Each record includes a transcript of the original record. The amount of information will vary but you may be able to find a combination of the following:
Transcripts were created by Bruce Bishop FSA Scot
Taken from several sources, this collection of records covers the Scottish county of Nairnshire. The county is comprised of the parishes of Nairn, Auldearn, Ardclach, Cawdor and Croy & Dalcross. Croy & Dalcross is partly in Nairnshire and partly in Inverness-shire but for the purposes of this collection it has been included under Nairnshire
Nairnshire is a small county in the north-east of Scotland, about 22 miles in length and 15 miles in breadth, and comprising an area of 200 square miles. The county consists of a flattish coastal region which is home to the majority of the population. The sparsely populated hilly interior, rises to meet the foothills of the Grampian Mountains in the south. The coast forms an arc shape, with the Whiteness Head peninsula in the west and The Bar peninsula in the east. The main rivers are the River Nairn and the Findhorn, and the chief bodies of water are Loch Loy, Cran Loch, Clunas Reservoir, Loch of Boath and Loch Kirkcaldy.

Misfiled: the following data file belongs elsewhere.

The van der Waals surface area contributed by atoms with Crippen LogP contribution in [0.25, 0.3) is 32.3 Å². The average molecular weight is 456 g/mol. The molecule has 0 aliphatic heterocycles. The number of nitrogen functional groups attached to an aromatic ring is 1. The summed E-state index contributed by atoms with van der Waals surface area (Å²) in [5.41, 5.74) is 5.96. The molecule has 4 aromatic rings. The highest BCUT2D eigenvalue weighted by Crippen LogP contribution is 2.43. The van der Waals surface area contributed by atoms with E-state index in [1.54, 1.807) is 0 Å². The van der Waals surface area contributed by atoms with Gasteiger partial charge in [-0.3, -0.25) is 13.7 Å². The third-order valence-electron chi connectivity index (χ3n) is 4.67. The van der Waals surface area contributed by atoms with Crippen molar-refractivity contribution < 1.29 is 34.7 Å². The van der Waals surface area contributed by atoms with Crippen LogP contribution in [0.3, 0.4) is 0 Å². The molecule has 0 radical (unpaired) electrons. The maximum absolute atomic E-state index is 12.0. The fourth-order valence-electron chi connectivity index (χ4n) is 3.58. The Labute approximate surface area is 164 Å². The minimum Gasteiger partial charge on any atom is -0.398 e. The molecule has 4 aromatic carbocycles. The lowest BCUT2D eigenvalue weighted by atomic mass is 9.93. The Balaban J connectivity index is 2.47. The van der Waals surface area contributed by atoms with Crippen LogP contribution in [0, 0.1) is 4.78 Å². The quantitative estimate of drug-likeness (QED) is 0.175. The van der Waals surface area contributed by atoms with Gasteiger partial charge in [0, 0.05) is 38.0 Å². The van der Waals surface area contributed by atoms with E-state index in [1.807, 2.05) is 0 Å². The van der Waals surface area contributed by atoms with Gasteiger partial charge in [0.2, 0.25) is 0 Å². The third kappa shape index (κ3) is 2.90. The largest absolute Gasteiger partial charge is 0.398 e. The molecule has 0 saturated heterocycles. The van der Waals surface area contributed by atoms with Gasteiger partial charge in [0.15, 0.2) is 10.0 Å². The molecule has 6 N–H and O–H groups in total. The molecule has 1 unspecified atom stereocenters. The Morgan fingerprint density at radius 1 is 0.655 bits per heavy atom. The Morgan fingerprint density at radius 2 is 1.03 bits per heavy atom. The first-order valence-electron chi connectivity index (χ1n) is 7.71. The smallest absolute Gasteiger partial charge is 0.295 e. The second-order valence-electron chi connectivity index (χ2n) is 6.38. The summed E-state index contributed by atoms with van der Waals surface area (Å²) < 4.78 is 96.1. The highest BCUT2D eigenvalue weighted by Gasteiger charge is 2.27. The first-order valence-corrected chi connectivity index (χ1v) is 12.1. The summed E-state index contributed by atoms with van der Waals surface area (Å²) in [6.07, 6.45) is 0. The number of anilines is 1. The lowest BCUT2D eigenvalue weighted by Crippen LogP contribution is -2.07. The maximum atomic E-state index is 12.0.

All personal and place names have been reproduced exactly as in the original documents, which gives the reader a good idea of the numerous variations in the spelling of these names. It has to be remembered that for most of the period of this study (ie up to 1850) the spoken language of some of the parishes was Gaelic. This must be considered carefully when researching families. It is very noticeable that some place-names have multiple spelling variations, and that the early maps are sparsely detailed making it difficult to precisely locate individual locations. There seem to be many local variations of some surnames, such as McGillivray, and these have all been recorded as transcribed from the documentation.